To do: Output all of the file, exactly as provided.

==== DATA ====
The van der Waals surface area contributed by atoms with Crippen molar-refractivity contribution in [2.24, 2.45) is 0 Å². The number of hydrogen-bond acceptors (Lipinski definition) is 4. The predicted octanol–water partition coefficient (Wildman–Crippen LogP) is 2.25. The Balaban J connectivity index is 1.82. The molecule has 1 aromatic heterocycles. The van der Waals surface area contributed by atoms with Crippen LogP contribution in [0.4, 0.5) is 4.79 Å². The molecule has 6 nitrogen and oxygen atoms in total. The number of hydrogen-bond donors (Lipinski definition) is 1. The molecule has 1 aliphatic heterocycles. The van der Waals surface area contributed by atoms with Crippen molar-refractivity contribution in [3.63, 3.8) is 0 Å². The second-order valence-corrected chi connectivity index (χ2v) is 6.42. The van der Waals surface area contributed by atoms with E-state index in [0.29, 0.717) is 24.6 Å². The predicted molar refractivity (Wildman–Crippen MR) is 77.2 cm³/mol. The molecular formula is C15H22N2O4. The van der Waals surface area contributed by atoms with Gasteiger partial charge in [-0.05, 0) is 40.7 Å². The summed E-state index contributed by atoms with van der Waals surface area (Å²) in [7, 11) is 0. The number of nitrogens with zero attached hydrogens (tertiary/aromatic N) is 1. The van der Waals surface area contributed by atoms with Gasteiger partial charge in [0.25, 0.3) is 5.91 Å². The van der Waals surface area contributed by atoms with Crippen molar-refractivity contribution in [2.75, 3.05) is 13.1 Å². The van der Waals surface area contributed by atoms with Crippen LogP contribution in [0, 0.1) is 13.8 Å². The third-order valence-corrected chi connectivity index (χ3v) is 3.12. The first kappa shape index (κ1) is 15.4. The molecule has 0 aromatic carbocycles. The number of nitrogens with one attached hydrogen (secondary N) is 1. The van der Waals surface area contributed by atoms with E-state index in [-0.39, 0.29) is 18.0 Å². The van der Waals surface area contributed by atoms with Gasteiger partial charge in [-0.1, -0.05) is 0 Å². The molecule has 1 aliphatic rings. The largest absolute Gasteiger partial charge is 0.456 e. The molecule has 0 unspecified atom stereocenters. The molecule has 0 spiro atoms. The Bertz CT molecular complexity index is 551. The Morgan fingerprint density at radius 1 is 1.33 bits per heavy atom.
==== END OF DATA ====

The van der Waals surface area contributed by atoms with Crippen molar-refractivity contribution in [2.24, 2.45) is 0 Å². The number of hydrogen-bond acceptors (Lipinski definition) is 4. The predicted octanol–water partition coefficient (Wildman–Crippen LogP) is 2.25. The Balaban J connectivity index is 1.82. The molecule has 1 aromatic heterocycles. The van der Waals surface area contributed by atoms with Crippen LogP contribution in [0.4, 0.5) is 4.79 Å². The molecule has 6 nitrogen and oxygen atoms in total. The number of hydrogen-bond donors (Lipinski definition) is 1. The molecule has 1 aliphatic heterocycles. The van der Waals surface area contributed by atoms with Crippen molar-refractivity contribution in [3.63, 3.8) is 0 Å². The second-order valence-corrected chi connectivity index (χ2v) is 6.42. The van der Waals surface area contributed by atoms with E-state index in [0.29, 0.717) is 24.6 Å². The predicted molar refractivity (Wildman–Crippen MR) is 77.2 cm³/mol. The molecular formula is C15H22N2O4. The van der Waals surface area contributed by atoms with Gasteiger partial charge in [-0.05, 0) is 40.7 Å². The summed E-state index contributed by atoms with van der Waals surface area (Å²) in [7, 11) is 0. The number of nitrogens with zero attached hydrogens (tertiary/aromatic N) is 1. The van der Waals surface area contributed by atoms with Gasteiger partial charge in [0.25, 0.3) is 5.91 Å². The van der Waals surface area contributed by atoms with Crippen molar-refractivity contribution in [2.75, 3.05) is 13.1 Å². The van der Waals surface area contributed by atoms with Crippen LogP contribution in [0, 0.1) is 13.8 Å². The third-order valence-corrected chi connectivity index (χ3v) is 3.12. The first kappa shape index (κ1) is 15.4. The molecule has 0 aromatic carbocycles. The number of nitrogens with one attached hydrogen (secondary N) is 1. The van der Waals surface area contributed by atoms with E-state index in [-0.39, 0.29) is 18.0 Å². The van der Waals surface area contributed by atoms with Gasteiger partial charge in [-0.1, -0.05) is 0 Å². The molecule has 1 aliphatic rings. The largest absolute Gasteiger partial charge is 0.456 e. The molecule has 0 unspecified atom stereocenters. The molecule has 0 spiro atoms. The Bertz CT molecular complexity index is 551. The Morgan fingerprint density at radius 1 is 1.33 bits per heavy atom.